EGU24-3099, updated on 08 Mar 2024
EGU General Assembly 2024
© Author(s) 2024. This work is distributed under
the Creative Commons Attribution 4.0 License.

Aerobic scope mapping of an invasive fish species in a global warming scenario

Giovanni Quattrocchi1, Emil Christensen2,3, Matteo Sinerchia1, Stefano Marras1, Andrea Cucco1, Paolo Domenici1,4, and Jane W. Behrens2
Giovanni Quattrocchi et al.
  • 1Consiglio Nazionale delle Ricerche, Italy (
  • 2National Institute of Aquatic Resources, Technical University of Denmark, Kgs. Lyngby, Denmark
  • 3Institute of Biodiversity, Animal Health and Comparative Medicine, University of Glasgow, Glasgow, United Kingdom
  • 4National Research Council, Istituto di Biofisica, Pisa, Italy

The aerobic metabolic scope (AMS) of marine ectotherms, a measure of their energetic potential in relation to environmental conditions, can be adopted as a metric to support the prediction of their habitat distribution through time and space.

Considering that climate change will exacerbate the negative effects associated with the introduction of non-indigenous species in marine ecosystems, the prediction of their thermal habitat suitability is a central task in ecology and conservation.

In this context we proposed a methodology to (i) infer the suboptimal AMS of an invader and (ii) to map its suitable thermal habitat during the past decades and in a global warming scenario. Specifically, we combined sightings records, known physiological models of aerobic performance and sea surface temperatures to determining their effects on the AMS of the fish.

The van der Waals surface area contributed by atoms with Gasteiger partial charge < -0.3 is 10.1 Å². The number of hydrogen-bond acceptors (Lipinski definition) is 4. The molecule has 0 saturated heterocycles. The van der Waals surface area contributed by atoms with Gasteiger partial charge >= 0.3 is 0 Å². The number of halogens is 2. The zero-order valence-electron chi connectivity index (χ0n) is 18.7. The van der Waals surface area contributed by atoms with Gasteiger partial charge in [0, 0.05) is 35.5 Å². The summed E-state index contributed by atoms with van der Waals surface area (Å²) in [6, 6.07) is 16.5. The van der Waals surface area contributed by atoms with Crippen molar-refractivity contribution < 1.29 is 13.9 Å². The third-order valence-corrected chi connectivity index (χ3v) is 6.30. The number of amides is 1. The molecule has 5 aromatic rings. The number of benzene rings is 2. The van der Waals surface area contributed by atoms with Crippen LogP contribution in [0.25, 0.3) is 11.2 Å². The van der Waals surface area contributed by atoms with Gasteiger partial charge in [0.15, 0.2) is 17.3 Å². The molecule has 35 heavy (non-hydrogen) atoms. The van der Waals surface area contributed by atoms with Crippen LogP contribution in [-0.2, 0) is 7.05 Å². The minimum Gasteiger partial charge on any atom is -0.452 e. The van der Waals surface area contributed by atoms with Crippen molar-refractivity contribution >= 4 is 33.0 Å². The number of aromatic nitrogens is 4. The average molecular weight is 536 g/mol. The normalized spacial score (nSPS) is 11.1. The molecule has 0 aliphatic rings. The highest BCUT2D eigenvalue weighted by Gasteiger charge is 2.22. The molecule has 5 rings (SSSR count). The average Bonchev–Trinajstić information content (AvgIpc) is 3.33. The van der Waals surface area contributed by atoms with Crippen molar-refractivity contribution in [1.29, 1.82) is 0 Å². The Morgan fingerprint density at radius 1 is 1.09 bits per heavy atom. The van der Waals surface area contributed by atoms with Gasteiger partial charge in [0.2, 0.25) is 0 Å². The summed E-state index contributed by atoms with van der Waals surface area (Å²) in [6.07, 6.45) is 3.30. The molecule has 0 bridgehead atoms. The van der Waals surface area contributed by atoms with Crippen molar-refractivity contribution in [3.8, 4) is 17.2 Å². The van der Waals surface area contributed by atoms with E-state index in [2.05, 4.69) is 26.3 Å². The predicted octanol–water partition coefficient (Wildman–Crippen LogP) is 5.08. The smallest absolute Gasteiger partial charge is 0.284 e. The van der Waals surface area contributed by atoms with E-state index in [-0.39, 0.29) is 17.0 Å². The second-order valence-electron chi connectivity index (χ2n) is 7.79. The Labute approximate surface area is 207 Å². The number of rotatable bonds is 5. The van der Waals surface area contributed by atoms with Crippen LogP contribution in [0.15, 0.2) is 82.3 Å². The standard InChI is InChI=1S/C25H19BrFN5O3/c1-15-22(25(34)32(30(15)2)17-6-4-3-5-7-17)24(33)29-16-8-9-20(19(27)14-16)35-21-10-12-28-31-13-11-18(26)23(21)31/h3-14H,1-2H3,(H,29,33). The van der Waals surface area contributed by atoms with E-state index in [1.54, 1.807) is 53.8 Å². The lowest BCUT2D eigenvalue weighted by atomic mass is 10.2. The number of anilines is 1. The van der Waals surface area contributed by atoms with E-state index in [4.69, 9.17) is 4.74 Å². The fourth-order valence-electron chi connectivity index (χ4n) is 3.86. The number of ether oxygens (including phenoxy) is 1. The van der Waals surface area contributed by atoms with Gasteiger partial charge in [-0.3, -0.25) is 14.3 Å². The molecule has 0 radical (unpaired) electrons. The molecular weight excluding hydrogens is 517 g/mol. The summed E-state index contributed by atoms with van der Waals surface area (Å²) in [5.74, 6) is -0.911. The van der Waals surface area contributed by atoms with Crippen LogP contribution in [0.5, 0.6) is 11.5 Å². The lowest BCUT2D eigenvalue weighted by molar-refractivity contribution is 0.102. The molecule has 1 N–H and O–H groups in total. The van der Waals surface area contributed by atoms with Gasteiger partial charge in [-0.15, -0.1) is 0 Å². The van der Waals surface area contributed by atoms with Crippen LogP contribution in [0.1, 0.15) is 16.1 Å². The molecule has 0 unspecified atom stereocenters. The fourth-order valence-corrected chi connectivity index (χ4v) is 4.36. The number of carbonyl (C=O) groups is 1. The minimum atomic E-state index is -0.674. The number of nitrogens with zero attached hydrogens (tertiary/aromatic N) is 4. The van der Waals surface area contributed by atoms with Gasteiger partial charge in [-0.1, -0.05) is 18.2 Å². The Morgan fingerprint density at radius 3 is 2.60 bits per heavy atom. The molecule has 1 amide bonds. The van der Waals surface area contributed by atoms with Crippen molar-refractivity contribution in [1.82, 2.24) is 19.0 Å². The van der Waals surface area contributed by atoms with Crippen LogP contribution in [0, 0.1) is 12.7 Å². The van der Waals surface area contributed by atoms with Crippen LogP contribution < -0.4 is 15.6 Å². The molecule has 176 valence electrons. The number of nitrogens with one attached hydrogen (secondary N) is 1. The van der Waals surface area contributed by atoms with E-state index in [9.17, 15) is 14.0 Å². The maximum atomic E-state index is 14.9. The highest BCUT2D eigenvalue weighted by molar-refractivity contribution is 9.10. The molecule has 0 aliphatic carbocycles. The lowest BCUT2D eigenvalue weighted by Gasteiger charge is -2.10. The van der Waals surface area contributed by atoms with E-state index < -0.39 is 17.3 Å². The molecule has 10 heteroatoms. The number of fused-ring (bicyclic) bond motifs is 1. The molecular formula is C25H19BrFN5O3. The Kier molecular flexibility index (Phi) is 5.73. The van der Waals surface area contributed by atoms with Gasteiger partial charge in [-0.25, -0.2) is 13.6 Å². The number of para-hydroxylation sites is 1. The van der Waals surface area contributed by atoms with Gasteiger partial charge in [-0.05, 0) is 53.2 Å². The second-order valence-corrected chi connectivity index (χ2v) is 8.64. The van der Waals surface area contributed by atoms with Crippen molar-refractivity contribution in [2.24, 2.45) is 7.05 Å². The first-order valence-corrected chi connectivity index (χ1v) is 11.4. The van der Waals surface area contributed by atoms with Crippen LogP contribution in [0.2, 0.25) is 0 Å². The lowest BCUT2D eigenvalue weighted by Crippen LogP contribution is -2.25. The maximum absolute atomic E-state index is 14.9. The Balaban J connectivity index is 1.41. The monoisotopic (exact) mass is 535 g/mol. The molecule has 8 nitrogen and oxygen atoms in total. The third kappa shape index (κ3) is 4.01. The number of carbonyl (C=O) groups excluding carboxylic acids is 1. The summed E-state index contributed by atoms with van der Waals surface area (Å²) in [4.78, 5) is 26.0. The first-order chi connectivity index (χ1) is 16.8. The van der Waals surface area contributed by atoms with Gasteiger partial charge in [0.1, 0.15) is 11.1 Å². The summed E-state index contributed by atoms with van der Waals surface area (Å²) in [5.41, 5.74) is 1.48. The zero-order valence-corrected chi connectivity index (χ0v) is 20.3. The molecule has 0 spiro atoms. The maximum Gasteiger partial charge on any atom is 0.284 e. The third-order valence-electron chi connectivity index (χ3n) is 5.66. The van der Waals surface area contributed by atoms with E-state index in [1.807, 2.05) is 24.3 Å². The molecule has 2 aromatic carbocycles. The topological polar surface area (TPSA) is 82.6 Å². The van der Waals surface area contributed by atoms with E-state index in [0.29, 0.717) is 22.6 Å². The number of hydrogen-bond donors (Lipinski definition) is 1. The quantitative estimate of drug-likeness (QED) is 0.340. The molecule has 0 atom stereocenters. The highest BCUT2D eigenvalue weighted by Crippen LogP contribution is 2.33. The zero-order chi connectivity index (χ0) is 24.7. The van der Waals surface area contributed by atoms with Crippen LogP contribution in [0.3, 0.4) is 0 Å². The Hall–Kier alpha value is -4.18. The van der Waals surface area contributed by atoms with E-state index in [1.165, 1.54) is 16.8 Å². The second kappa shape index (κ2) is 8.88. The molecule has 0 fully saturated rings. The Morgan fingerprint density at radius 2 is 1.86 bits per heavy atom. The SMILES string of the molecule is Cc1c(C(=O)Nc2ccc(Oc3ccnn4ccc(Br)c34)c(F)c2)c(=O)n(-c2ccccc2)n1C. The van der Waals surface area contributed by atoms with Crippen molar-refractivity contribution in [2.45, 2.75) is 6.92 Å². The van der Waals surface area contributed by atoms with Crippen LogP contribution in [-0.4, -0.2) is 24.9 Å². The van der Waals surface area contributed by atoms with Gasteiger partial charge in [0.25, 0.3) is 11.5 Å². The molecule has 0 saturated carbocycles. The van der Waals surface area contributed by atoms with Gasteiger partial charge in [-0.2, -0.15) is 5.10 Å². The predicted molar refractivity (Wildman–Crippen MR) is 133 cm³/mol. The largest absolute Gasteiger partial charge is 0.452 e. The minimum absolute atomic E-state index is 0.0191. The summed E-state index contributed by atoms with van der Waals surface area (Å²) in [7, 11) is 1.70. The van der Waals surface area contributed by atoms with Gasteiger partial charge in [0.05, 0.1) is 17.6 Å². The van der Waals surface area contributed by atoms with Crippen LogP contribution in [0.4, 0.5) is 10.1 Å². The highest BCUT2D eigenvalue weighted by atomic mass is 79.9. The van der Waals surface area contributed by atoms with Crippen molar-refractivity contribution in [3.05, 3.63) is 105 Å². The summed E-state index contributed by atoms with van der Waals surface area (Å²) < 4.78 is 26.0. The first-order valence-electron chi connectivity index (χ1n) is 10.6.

The methodology has been tested in the Baltic Sea that is currently displaying the highest increase in sea surface temperature of the world’s large marine ecosystems and that hosts the invasive round goby (Neogobius melanostomus), a fish of Ponto-Caspian origin. As the most widely dispersed invasive fish in the world this species has produced vast ecological impacts in colonized environments including the alteration of benthic invertebrate composition through predation and competition with native fish for food, shelter, and spawning grounds. Round goby, introduced to the Baltic Sea about 30 years ago, is well established in the southern and central parts of the basin but is still absent, aside from sporadic observations, from the north and coldest areas of this region. Its distribution is likely to expand beyond the current cold boundaries due to predicted climate change. However, the proportion of the currently uninvaded areas of the Baltic Sea that will become suitable thermal habitat for round goby, and how fast it can be expected to occur, remain uncertain.

Via AMS mapping, we described changes in the round goby thermal habitat suitability during the past 3 decades and for climatic predictions (until 2100), showing that the favourable thermal habitat in the Baltic Sea has increased during the past 32 years and will continue to do so considering the current climate models predictions. Notably, although the predicted new thermal conditions do not cause any reduction in the AMS of round goby populations, the wintertime cold ranges are likely expected to preserve substantial areas from invasion.

The results of this research are intended to guide future monitoring programs, increasing the chance to detect this invader in novel areas, and to enhance the reliability of the projected changes in ecological models that incorporate the thermal safety margins of native and non-indigenous species.

How to cite: Quattrocchi, G., Christensen, E., Sinerchia, M., Marras, S., Cucco, A., Domenici, P., and Behrens, J. W.: Aerobic scope mapping of an invasive fish species in a global warming scenario, EGU General Assembly 2024, Vienna, Austria, 14–19 Apr 2024, EGU24-3099,, 2024.